Arc Digital
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Arc Digital

The Media Habits of Trump and Clinton Voters

Our age of non-overlapping information sources

(The New York Times)

According to a recent Pew Report, during the election, Trump and Clinton voters were getting their news from different sources.

That’s not exactly a bombshell. Still, the particulars are interesting.

This chart shows the main source of news for Trump and Clinton voters:

There is less concentration, and less dependence, on any one source among Clinton voters. Enough Trump voters listed local radio to bring it past the threshold for inclusion; Clinton voters, by contrast, cited NPR. Clinton voters cited The New York Times, as well as local newspapers; Trump voters cited TV-first media entities, a social media giant, and local TV and radio broadcasts.

In this next chart, Pew gives us the choices made by Trump and Clinton voters with respect to digital-native outlets:

I realize that The Huffington Post, Yahoo News, and Drudge Report aggregate news from other sources, but these outlets also produce their own commentary. I’m not sure why Google News is included in this list. All they do is aggregate. They’re not a source in their own right.

What stands out among Trump voters is the extent to which they read The Huffington Post. It’s only a couple percentage points lower than the fanatically pro-Trump Breitbart and Drudge sites. On the Clinton side, their voters can’t be bothered to read those two sources — and I can’t blame them.

It’s not shown in the above charts, but Bernie Sanders voters relied a lot more than Trump and Clinton voters on social media for their news consumption.

What’s the significance of all this?

It shows that Trump and Clinton voters got (and likely still get) their news from different sources in two important ways. First, they differ with respect to their main source. Second, they differ with respect to the digital-native sources they regularly visit.

This is the epistemic closure of the news and opinion consumer.

And it’s the reason why some have expressed to me a concern that Arc is not sufficiently partisan to navigate the media space successfully.

Think about that for a second.

We may not make it, according to some observers, because we’re not partisan enough.

There’s nothing wrong with being ideologically committed, but is it possible that a longing exists for an approach to news and opinion that is at one and the same time open about its perspective, but also open to other perspectives?

I hope so. Because that’s what we’re trying to do here on Arc. And we think it’s what will serve readers the best.

This chart has been shared quite a bit on social media since the election:

I’m not sure how much value we can get from a chart that uses “Basic AF” as a category, but I post it to highlight a couple of things.

It might be thought that one can balance his or her news and opinion intake by regularly reading sources from “both sides” of the ideological divide. The problem is the news and opinion world is better conceived of as existing on a spectrum. A “conservative/liberal” binary is thus unhelpful.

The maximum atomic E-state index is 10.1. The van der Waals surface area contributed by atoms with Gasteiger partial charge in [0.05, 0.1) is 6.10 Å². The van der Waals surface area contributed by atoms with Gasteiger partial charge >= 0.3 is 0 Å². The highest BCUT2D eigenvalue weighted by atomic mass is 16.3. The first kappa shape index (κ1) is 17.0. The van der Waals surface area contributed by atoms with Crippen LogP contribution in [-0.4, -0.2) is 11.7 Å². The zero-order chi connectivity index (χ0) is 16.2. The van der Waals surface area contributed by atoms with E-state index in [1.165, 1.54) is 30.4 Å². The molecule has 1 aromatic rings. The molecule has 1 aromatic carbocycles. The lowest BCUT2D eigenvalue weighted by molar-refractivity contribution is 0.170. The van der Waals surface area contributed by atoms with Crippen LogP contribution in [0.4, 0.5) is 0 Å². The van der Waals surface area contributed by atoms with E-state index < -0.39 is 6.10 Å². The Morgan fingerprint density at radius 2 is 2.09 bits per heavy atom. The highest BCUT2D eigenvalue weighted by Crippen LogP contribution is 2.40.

Socialists make a distinction between themselves (leftists) and other liberals. Steve Bannon, former CEO of Breitbart, wants nothing to do with a conservative agenda. Pretty soon the conservative/liberal binary shows itself to be inadequate.

What’s more, to employ the binary is to forget there is a center.

There are sources that lean, sources that skew, and sources that veer so far in a given direction that they’ve dropped any pretense of belief in the capacity for objectivity.

But there is also the center, a place which can be of great service when one lacks the time and energy to weigh claim and counterclaim against each other from sources of a more partisan nature.

There is an ambiguity in the notion of the center. It can refer to a publication which produces an equal number of articles from each of the two main perspectives, or it can refer to a publication which produces news from a non-partisan, objective, unbiased perspective. The word centrist can apply to both cases.

I think there is a need and a craving for both.

News consumers who aren’t just looking for ideological confirmation, the ones who are actually looking to learn and become smarter — these are the ones in search of quality analysis. Given the specialization of knowledge, it’s really hard these days to be informed to the degree that is necessary to independently verify each and every claim one reads. You expect the publication you’re trusting for analysis to not lead you astray.

Our newsletter, “The Weekly Arc,” gives you really good reads in politics, religion, social issues, economics, tech, pop culture, and sports.

We pull stuff from the sites listed above, on the chart, and also from other excellent places the chart doesn’t even mention.

We hope to be an antidote to the epidemic of unthinking tribalism that has come to dominate our political culture.

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